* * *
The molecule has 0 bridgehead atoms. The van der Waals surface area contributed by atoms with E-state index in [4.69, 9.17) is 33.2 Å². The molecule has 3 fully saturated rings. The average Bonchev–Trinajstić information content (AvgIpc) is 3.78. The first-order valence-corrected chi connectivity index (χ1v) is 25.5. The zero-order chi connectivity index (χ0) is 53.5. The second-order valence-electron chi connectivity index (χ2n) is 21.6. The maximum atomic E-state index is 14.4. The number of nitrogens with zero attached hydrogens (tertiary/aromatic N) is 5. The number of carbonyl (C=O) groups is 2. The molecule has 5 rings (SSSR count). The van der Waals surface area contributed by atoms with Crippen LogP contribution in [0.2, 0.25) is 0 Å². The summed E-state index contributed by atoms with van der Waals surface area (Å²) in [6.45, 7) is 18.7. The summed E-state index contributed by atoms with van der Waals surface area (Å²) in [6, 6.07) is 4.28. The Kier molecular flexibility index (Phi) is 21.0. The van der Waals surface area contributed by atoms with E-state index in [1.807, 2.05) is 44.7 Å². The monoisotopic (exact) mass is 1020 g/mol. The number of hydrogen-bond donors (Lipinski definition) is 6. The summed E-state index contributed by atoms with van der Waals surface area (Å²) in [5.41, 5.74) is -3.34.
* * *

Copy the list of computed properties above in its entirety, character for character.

The molecule has 0 bridgehead atoms. The van der Waals surface area contributed by atoms with E-state index in [4.69, 9.17) is 33.2 Å². The molecule has 3 fully saturated rings. The average Bonchev–Trinajstić information content (AvgIpc) is 3.78. The first-order valence-corrected chi connectivity index (χ1v) is 25.5. The zero-order chi connectivity index (χ0) is 53.5. The second-order valence-electron chi connectivity index (χ2n) is 21.6. The maximum atomic E-state index is 14.4. The number of nitrogens with zero attached hydrogens (tertiary/aromatic N) is 5. The number of carbonyl (C=O) groups is 2. The molecule has 5 rings (SSSR count). The van der Waals surface area contributed by atoms with Crippen LogP contribution in [0.2, 0.25) is 0 Å². The summed E-state index contributed by atoms with van der Waals surface area (Å²) in [6.45, 7) is 18.7. The summed E-state index contributed by atoms with van der Waals surface area (Å²) in [6, 6.07) is 4.28. The Kier molecular flexibility index (Phi) is 21.0. The van der Waals surface area contributed by atoms with E-state index in [1.807, 2.05) is 44.7 Å². The monoisotopic (exact) mass is 1020 g/mol. The number of hydrogen-bond donors (Lipinski definition) is 6. The summed E-state index contributed by atoms with van der Waals surface area (Å²) in [5.41, 5.74) is -3.34.